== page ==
Helping A Teen Who Just Can't Say No

Few things are more heartbreaking for parents than seeing a child swept up in the drug tide. While substance abuse among teenagers is gradually declining, the government estimates that 4.9 million adolescents drink, more than a million smoke marijuana, and thousands more use stimulants or tranquilizers. As many as half of these kids may be chemically dependent.

Fortunately, treatment has grown increasingly sophisticated, with many programs tailored to teenagers. But finding the right one for your child takes research. Public programs often have waiting lists of up to six months, especially for inpatient care, and they tend to be in poor urban areas. Private facilities are very expensive, and insurers generally limit coverage for substance-abuse treatment.

HOTLINE. If your company has an employee-assistance program, find out what kind of covered treatment is available for your dependents. Or, you can call the National Institute of Drug Abuse's hotline (800 662-HELP) for a referral that matches your location, income, and specific problem. A few private inpatient facilities have "scholarship beds" based on need, taking one or two patients a month for free.

Treatment can take the form of intensive detoxification and rehabilitation in a hospital or other accredited institution, usually over one to two months. Such programs average $9,000 for a 28-day stay. The alternative is an outpatient plan involving therapy and support sessions for as long as two years. These programs usually cost $1,000 to $2,000 a month, and some health professionals say they do a better job of reeducating an adolescent to live happily without getting high.

A responsible program will conduct a pre-admission assessment that includes tests for physical diseases, psychiatric disorders, and learning disabilities. That's because some children--just like adults--use drugs as a way of self-medicating manic depression, for example.

The evaluating team should also include trained family counselors. Kids often learn substance abuse at home, even if parents use nothing more potent than cigarettes and beer. "Usually, one or both parents have a drug or alcohol problem," says Dr. James Cocores, medical director of outpatient recovery at Fair Oaks Hospital in Summit, N. J. In such cases, the whole family needs to learn to live without chemicals. Fair Oaks operates two adolescent outpatient programs--one with a strong educational focus for young "experimenters" and another for habitual drug users--in addition to an inpatient plan.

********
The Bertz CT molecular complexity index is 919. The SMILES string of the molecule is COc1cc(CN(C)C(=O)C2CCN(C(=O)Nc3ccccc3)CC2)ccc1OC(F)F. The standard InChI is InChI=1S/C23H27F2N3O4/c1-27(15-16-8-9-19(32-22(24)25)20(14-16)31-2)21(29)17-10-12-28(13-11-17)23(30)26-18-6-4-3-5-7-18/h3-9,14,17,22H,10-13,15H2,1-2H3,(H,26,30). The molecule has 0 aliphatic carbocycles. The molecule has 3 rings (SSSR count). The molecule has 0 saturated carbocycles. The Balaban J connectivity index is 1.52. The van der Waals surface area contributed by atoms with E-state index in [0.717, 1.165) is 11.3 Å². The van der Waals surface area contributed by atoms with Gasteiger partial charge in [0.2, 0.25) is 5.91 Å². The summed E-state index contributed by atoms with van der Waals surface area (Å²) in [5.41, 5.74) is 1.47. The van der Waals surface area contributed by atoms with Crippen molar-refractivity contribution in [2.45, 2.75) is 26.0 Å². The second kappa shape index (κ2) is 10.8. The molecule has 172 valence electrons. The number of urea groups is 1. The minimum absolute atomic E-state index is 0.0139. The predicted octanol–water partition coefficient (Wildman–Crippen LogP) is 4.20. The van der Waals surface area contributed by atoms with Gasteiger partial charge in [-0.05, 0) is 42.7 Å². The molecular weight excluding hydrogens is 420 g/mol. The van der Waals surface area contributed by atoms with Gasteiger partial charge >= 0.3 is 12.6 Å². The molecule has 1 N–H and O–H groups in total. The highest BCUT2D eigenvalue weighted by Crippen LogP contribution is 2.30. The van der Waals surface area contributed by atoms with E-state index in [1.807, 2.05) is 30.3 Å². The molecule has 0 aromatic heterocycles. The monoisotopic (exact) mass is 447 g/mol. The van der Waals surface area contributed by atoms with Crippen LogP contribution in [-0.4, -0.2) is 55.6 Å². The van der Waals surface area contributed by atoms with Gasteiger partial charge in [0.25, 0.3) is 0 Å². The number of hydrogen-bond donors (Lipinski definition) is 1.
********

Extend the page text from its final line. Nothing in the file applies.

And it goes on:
HEALTHY HABITS. Most programs are loosely based on the 12-step system of Alcoholics Anonymous, which stresses abstinence and strong peer support. But "it's very different from adult treatment," says Cathy Seward, head clinician at Pioneer House, a unit of Minneapolis' Hazelden clinic that specializes in 14- to 25-year-olds. Because adolescence is such an intense learning phase, kids who drink or use drugs risk a degree of developmental retardation, according to Seward. "Part of their recovery is learning how to catch up," she says. As part of this process, Pioneer House may have nutritionists or exercise trainers help kids learn healthy habits.

Straight, an unusual long-term outpatient program with 18 facilities throughout the country, separates troubled teenagers from their parents in the first phase of rehabilitation. The kids live with a family whose teenager is in a more advanced stage of recovery. Teens go home when they're ready to begin building a new life and repairing family ties. They continue outpatient therapy for up to a year, and the program also offers "aftercare" support.

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